Manufacturing is coming back to the US but the jobs are still being lost to automation.
It’s an exciting time to be alive my friends. We got augmented reality games on our phones, AI-virus software searching for vulnerabilities and burritos at Burger King. Times are a changing. Years ago, when US workers were frustrated by waves and waves of outsourcing to China and India, former
GE (GE) CEO Jack Welch called outsourcing a temporary problem. His thesis was that eventually that cheap labor overseas wouldn’t be so cheap anymore. The middle class would rise up in these developing nations and then the cost of labor would increase. The increase would cancel out the benefit of manufacturing overseas and the phenomena would reverse itself.
Looks like old Jack was right. But you have to throw in another reason, the cost of energy. When you’re running a sweat shop in Jakarta, your costs not only include the labor but the cost of powering all that heavy machinery. To make the energy, lots of factories overseas burn nat gas. The US enjoys a distinct advantage in the pricing of natural gas stateside. The cost of LNG in Asia is 3x the cost of LNG here. Add to that increased labor and boom, welcome back to Oklahoma. Congrats, the jobs are back!
One small problem. Well, you know how minimum wage hikes are ushering in the era of Megatron at McDonald’s? Looks like the same thing is happening to new factory jobs here in the US. You’re not stamping widgets out anymore, your factory job is going to be taking care of robots. And those robots can do the job thousands. Take the recent LA Times story about Michigan electric toothbrush maker Ranir. Ranir just brought back one –fifth of their toothbrush production from China to their facility in Grand Rapids. They make 13,000 toothbrush heads a day for retailers like Wal-Mart (WMT), Target (TGT), and Walgreens (WBA). How many jobs were created? How many American workers get paid to manufacture these 13,000 toothbrushes?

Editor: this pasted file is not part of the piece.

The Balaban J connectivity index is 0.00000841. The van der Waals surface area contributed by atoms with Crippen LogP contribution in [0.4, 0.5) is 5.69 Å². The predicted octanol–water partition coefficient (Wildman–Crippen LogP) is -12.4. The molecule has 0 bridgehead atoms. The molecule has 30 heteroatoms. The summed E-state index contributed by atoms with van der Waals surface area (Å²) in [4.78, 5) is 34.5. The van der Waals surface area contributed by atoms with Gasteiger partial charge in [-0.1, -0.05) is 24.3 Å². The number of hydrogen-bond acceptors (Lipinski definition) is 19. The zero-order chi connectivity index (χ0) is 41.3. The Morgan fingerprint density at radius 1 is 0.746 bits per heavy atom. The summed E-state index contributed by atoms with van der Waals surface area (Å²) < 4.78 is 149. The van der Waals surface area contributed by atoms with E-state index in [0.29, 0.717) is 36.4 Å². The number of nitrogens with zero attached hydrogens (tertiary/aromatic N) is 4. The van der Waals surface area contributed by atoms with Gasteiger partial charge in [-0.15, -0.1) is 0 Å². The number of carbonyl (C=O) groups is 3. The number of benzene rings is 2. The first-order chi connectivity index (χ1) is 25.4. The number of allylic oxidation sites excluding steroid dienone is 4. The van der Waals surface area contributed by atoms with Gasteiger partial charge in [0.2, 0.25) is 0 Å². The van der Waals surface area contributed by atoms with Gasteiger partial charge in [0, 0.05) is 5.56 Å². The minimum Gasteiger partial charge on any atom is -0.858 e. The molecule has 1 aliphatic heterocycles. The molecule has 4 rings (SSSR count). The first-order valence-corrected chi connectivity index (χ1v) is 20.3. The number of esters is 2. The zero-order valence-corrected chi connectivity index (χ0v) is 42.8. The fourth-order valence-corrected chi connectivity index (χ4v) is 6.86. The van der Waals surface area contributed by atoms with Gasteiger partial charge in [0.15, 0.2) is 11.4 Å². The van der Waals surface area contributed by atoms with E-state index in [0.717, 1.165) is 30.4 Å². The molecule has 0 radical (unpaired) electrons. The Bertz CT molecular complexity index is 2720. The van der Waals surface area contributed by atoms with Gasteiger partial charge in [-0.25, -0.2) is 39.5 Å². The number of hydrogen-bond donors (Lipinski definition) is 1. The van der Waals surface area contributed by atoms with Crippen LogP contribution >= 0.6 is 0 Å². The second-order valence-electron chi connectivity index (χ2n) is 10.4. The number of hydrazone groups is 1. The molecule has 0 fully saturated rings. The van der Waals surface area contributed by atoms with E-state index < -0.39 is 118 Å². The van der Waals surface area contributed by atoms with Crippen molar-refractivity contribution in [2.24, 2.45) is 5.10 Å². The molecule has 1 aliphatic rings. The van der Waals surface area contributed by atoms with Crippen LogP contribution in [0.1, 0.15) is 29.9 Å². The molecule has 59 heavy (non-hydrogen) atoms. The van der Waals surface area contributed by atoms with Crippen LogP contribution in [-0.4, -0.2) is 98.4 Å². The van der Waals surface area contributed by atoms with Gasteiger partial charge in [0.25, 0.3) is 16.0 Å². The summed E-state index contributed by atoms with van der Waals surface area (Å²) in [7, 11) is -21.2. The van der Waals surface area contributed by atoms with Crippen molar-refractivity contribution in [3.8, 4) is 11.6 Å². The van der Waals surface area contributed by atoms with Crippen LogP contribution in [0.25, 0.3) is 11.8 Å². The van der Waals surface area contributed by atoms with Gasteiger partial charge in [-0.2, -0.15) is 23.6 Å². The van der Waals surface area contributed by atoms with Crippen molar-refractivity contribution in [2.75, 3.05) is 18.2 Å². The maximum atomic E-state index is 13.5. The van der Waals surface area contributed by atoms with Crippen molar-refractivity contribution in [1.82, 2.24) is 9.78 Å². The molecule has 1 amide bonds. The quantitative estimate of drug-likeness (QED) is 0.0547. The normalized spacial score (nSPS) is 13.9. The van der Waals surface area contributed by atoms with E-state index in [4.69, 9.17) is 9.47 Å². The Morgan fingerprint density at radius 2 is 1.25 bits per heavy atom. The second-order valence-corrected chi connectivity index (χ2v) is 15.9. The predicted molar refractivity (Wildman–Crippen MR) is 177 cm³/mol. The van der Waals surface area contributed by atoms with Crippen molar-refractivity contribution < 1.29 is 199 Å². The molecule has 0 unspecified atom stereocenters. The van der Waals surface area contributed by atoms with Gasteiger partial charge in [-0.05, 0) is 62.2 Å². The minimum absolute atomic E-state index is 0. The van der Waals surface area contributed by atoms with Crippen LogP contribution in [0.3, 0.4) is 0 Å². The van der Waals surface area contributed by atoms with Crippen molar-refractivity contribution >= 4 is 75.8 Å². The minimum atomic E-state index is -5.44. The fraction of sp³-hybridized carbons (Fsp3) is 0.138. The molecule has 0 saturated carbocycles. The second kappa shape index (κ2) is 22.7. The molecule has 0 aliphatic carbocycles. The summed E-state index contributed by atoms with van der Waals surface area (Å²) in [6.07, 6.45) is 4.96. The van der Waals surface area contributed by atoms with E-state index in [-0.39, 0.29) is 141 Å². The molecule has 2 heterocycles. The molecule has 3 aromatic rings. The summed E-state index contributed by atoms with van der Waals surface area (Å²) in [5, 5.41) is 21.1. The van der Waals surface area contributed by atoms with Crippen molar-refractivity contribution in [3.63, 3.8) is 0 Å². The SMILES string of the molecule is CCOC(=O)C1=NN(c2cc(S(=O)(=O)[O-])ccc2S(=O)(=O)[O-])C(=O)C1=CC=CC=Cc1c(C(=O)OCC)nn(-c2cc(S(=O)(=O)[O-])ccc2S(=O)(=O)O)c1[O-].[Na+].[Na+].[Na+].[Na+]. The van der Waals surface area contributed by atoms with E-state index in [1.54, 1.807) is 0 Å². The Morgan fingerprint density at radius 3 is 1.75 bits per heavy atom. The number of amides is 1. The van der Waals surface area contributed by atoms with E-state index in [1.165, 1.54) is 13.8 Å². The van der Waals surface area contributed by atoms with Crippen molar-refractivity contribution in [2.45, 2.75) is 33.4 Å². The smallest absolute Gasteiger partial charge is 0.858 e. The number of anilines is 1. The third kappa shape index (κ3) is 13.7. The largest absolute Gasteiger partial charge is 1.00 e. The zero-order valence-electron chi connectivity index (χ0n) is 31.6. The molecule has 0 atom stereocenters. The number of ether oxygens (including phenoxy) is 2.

Four. Not four thousand, not four hundred. Four. You can increase your production and bring manufacturing back to the US all you want and it doesn’t amount to jack squat.
Look at this sweet chart from Five Thirty Eight showing the rise in manufacturing output versus manufacturing jobs. In 2015, while domestic manufacturing output rose, manufacturing jobs were lost. So you can go ahead and wine all you want. You can blame China. You can blame Nike (NKE). You can blame whoever you want. The fact of the matter is, if you want a job, learn how to fix robots. Until they figure out how to fix themselves then you’re dunzo too.
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